About a year ago, there were rumors that Yahoo had offered nearly $1 billion to buy Facebook. At the time, many were flabbergasted at the offer, and even more so when they learned that Mark Zuckerberg, the founder of Facebook, had rebuffed it.
Today, Microsoft and Facebook came to an agreement that values the social-networking site at an eye-popping $15 billion. Microsoft will take a $240 million equity stake in Facebook’s next round of financing. In exchange, Microsoft will be the social-networking site’s exclusive third-party advertising platform partner, and it will sell ads for Facebook internationally.
Kevin Johnson, president of the platforms and services division at Microsoft, says, “This is a strong vote of confidence in the innovation that Facebook is doing to deliver on the social-networking experience.” He adds that Microsoft thinks that Facebook could reach 200 million to 300 million users, which would justify the high level of valuation the deal gives the company.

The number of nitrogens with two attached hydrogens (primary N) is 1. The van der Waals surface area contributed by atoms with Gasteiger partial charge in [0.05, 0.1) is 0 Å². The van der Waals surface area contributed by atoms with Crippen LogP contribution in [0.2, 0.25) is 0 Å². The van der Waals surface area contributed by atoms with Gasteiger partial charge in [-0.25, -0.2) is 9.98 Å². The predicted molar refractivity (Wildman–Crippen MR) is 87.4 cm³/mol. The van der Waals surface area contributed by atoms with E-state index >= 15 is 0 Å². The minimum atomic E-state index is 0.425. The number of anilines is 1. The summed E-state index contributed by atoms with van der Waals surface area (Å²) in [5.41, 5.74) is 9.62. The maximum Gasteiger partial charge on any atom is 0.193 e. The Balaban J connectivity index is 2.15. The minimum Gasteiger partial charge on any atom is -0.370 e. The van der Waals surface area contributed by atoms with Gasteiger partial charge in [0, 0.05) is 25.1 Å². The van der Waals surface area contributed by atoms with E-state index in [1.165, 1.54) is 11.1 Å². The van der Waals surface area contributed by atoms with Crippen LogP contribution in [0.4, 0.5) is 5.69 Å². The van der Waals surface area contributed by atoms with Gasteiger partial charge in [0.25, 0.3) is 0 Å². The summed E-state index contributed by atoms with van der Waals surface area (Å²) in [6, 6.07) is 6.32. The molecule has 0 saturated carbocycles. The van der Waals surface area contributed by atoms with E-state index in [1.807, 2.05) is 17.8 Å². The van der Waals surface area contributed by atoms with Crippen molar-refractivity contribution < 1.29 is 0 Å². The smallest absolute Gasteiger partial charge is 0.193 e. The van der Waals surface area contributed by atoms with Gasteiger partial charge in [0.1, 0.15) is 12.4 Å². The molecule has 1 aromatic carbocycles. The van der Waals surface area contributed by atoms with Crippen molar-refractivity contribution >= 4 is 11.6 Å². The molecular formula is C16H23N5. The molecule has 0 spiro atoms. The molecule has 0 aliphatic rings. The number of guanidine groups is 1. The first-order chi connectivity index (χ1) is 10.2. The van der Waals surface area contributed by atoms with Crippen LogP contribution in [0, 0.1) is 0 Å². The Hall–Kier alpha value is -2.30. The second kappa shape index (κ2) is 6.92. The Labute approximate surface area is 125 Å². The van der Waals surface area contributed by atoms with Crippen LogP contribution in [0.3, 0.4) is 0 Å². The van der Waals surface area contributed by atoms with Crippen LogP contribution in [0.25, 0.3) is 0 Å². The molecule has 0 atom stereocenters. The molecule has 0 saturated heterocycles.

Owen Van Natta, vice president of operations and chief revenue officer at Facebook, says that the company will use the money to continue to fund growth, particularly by hiring new developers.
Both companies say that they aren’t discussing financial terms, or the details of how the partnership will play out. Van Natta did say that Facebook will carefully consider how it makes user data available to Microsoft. “Making sure that we are able to provide a highly relevant and targeted advertising experience is what we focus on every single day, but we also want to make sure that users don’t feel that we violate their trust in any way.”
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